It's exactly what the series always needed – Dead Space 2's incredibly linear with point A to B objectives, instead of taking you through the larger BioShock-esque levels that the original did. It just makes for a tighter, focused game. Dead Space 2 still definitely carries over some of the pacing and predictability issues that its predecessor had; expect things to go horribly wrong when things are looking up, expect monster closets to the point that it seems like parody and expect the middle of the game to lose the momentum that the first-third of the game had, but on the whole, it's a whole lot of fun.

Its multi-player, on the other hand, bears mentioning simply because it has one. A team of four engineers and four necromorphs go head-to-head. Engineers attempt to complete an objective, while the necromorph team goes to stop them. There's little nuance to it and there's little interplay between the available necromorphs, unlike, let's say, a game like Left 4 Dead. It's really just trying gang up on the engineers before they bunch up into an unstoppable cluster of plasma cutters. It's a pretty throw-away addition to the game and it's one of those modes where it begs the question: Why?

It's the one part of the game that lacks punch, because the rest of it is seriously impressive. Dead Space 2's production values are through-the-roof ridiculous. Every environment, every animation and every little bit of everything is meticulously put together to create a visual and auditory presentation that represents some of the very best game's currently have to offer. A few blurry textures and a few low-res shadows crop up here and there, but it does little to really jar you out of the gorgeous Sprawl.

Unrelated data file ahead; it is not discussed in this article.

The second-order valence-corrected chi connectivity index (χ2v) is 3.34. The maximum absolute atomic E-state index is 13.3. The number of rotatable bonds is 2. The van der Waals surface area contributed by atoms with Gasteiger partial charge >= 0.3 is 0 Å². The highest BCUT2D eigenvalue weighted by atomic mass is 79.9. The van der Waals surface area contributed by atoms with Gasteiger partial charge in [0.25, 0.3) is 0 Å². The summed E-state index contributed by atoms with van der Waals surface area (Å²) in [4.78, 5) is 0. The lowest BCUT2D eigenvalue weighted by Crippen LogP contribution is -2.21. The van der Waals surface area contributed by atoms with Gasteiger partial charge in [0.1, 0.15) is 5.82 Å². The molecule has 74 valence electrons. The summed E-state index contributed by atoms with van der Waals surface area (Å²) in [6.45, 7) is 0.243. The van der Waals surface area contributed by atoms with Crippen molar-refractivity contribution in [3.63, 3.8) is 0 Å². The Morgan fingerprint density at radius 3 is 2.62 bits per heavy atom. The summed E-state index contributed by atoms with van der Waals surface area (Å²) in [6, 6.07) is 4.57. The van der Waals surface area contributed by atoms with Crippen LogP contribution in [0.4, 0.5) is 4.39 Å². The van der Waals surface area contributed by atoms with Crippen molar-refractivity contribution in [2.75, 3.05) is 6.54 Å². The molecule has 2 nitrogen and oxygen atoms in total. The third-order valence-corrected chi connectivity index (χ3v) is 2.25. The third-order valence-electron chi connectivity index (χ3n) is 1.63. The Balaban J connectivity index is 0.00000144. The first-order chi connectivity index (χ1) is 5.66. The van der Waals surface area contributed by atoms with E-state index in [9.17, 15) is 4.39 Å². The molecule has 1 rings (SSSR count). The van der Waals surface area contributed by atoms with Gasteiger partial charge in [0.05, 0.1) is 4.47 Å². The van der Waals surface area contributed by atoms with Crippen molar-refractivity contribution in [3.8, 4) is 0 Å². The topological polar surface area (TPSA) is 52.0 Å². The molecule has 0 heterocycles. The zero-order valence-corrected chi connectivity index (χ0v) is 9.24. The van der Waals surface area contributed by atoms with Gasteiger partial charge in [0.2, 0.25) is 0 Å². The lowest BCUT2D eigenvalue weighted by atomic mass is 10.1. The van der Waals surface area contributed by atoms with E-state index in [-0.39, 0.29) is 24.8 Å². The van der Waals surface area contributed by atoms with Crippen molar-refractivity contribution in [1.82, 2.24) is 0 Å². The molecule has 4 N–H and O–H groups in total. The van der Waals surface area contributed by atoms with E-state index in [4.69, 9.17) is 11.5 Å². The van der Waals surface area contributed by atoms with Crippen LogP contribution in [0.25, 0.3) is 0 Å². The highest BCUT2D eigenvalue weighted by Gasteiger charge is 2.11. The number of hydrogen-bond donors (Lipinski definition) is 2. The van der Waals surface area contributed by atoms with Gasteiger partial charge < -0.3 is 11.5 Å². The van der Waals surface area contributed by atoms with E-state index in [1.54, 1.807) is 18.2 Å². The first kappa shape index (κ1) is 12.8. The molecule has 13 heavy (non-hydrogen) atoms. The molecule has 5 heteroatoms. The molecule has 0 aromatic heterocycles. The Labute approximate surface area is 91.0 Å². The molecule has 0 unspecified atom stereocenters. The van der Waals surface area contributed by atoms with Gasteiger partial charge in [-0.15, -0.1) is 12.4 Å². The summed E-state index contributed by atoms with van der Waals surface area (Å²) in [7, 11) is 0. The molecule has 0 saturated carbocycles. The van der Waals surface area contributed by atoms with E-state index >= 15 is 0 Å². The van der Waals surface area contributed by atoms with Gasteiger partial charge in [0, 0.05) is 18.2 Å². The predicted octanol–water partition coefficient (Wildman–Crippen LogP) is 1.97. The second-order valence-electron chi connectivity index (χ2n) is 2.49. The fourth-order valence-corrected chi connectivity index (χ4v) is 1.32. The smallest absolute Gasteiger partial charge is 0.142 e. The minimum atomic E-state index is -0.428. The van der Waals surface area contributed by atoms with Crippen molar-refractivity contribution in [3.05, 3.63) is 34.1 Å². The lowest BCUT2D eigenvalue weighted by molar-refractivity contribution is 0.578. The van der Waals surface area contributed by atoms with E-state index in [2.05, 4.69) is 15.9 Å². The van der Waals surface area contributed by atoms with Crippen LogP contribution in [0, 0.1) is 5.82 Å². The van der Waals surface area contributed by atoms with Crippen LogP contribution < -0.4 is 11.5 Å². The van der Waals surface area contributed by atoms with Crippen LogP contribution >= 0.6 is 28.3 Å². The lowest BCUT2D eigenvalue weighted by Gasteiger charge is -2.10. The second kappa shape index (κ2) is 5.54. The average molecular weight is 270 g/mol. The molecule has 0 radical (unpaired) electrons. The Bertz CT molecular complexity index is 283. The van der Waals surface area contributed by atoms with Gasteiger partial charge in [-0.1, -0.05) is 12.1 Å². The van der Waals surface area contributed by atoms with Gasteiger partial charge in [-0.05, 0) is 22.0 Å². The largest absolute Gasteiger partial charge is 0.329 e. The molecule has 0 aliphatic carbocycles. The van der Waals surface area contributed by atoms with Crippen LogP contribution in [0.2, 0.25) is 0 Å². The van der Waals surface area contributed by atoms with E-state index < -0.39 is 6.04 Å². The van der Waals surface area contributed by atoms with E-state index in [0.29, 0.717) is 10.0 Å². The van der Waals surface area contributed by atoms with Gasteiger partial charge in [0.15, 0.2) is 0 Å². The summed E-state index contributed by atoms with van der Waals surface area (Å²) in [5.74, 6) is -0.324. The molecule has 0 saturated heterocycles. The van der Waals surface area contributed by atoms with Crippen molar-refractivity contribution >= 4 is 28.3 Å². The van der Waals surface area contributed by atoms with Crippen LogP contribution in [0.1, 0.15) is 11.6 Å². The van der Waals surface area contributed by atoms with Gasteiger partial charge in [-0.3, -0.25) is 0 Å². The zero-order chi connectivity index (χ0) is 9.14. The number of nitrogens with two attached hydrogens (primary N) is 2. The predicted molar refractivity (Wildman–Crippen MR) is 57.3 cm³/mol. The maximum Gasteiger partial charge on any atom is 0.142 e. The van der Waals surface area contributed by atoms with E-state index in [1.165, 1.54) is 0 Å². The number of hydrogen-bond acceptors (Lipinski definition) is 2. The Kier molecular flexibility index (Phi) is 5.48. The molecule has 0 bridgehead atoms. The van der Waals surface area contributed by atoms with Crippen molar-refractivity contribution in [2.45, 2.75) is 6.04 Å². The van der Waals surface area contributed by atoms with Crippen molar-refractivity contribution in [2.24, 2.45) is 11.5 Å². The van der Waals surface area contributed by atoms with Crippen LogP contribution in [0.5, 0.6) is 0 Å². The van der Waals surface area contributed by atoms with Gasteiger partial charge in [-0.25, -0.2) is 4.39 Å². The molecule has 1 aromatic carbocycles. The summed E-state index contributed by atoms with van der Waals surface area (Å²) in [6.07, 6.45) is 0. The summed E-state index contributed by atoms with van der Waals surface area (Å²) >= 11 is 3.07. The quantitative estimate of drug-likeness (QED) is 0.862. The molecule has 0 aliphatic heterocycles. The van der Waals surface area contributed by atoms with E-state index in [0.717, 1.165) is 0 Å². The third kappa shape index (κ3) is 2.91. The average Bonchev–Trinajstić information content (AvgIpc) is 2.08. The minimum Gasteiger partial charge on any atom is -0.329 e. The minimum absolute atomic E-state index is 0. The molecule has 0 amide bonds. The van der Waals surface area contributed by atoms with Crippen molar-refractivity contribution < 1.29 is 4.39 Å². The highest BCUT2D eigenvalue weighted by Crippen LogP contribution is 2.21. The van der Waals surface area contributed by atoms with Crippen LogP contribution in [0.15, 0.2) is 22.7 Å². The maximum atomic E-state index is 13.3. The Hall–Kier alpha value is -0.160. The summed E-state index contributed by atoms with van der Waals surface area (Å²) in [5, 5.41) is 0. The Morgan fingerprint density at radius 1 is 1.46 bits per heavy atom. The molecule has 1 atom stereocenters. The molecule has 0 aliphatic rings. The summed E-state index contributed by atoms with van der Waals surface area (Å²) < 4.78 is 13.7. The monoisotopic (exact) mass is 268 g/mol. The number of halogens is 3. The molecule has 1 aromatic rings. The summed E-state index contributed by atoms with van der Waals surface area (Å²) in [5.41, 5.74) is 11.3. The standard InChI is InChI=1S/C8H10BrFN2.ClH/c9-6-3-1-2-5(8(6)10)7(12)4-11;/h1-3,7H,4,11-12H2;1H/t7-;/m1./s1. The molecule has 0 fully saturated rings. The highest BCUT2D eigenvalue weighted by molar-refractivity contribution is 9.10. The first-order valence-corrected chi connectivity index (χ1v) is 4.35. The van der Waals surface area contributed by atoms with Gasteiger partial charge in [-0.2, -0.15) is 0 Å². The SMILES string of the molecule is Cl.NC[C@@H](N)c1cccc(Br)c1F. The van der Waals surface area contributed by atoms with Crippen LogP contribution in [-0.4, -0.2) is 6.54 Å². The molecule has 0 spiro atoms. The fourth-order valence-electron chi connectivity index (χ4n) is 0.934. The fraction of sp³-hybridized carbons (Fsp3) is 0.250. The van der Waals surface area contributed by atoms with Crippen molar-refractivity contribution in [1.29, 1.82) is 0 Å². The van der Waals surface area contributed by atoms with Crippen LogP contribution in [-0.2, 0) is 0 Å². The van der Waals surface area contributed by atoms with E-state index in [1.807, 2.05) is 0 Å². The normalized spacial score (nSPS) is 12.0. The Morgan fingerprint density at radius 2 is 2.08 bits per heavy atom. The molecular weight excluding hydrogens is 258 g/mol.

There's little to pick apart about the audio, too. Dead Space 2's audio goes a long way in setting the tone. It's environmental and ambient sounds are convincing and the voice-acting is delivered in a way that sounds natural – people simply sound like they're having an actual conversation. The audio starts to falter musically, because practically any and all necromorph encounters come with music cues. Eventually, it gets annoying and contributes to the predictability.

Dead Space 2 clocks in at 8 hours and considering the irrelevance of the multi-player and the $60 price point on a platform where there's no real justification for it other than “Let's try to make more money.”, it might be enough to deter you away from the game. That would be a shame though, because the game encourages multiple playthroughs to upgrade all weapons, gather all the suits and to transfer your progress throughout different difficulties. It's addicting and it might make it well worth the $60 if you're trying to justify a purchase by calculating overall playtime. You think about that, but I'm telling you, Dead Space 2 is pretty damn good.

 
8.5/10
Gameplay: 8


Graphics: 9


Sound: 9


Value: 8


 

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Dead Space 2 Boxart

Info

  • Developer: Visceral Games
  • Publisher: Electronic Arts
  • Genre: TPS
  • Release Date: January 24, 2011
  • Link: The Official Site
  • ESRB Rating:
Mature

Minimum Requirements

• Win XP (SP2)/Vista/7
• 2.8 GHz Dual Core CPU
• 1GB (XP)/2GB RAM
• 10GB HDD Space
• 256MB Video Card with Shader Model 3.0
• Direct 9.0c compatible sound card